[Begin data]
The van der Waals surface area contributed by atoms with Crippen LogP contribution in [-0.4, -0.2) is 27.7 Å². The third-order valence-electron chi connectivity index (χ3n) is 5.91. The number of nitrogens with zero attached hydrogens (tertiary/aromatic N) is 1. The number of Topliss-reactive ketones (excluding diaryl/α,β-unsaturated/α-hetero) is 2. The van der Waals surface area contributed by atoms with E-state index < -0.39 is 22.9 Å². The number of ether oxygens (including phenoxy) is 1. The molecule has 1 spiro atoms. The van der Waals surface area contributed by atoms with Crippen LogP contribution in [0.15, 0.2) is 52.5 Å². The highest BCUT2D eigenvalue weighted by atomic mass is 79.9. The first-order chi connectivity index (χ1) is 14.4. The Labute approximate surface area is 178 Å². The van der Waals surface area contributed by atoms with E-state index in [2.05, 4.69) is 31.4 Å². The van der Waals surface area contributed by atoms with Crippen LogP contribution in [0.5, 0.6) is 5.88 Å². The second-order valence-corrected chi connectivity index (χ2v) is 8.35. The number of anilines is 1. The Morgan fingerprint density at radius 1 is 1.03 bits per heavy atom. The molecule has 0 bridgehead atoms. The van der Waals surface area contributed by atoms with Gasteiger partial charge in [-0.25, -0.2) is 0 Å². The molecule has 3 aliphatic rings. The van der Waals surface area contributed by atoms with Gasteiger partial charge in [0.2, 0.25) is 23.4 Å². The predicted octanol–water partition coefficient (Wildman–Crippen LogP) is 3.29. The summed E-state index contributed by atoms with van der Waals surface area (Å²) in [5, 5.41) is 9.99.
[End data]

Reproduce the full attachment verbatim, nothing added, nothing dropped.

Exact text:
The van der Waals surface area contributed by atoms with Crippen LogP contribution in [-0.4, -0.2) is 27.7 Å². The third-order valence-electron chi connectivity index (χ3n) is 5.91. The number of nitrogens with zero attached hydrogens (tertiary/aromatic N) is 1. The number of Topliss-reactive ketones (excluding diaryl/α,β-unsaturated/α-hetero) is 2. The van der Waals surface area contributed by atoms with E-state index < -0.39 is 22.9 Å². The number of ether oxygens (including phenoxy) is 1. The molecule has 1 spiro atoms. The van der Waals surface area contributed by atoms with Crippen LogP contribution in [0.15, 0.2) is 52.5 Å². The highest BCUT2D eigenvalue weighted by atomic mass is 79.9. The first-order chi connectivity index (χ1) is 14.4. The Labute approximate surface area is 178 Å². The van der Waals surface area contributed by atoms with E-state index in [2.05, 4.69) is 31.4 Å². The van der Waals surface area contributed by atoms with Crippen LogP contribution in [0.5, 0.6) is 5.88 Å². The second-order valence-corrected chi connectivity index (χ2v) is 8.35. The number of anilines is 1. The Morgan fingerprint density at radius 1 is 1.03 bits per heavy atom. The molecule has 0 bridgehead atoms. The van der Waals surface area contributed by atoms with Gasteiger partial charge in [-0.25, -0.2) is 0 Å². The molecule has 3 aliphatic rings. The van der Waals surface area contributed by atoms with Gasteiger partial charge in [0.2, 0.25) is 23.4 Å². The predicted octanol–water partition coefficient (Wildman–Crippen LogP) is 3.29. The summed E-state index contributed by atoms with van der Waals surface area (Å²) in [5, 5.41) is 9.99.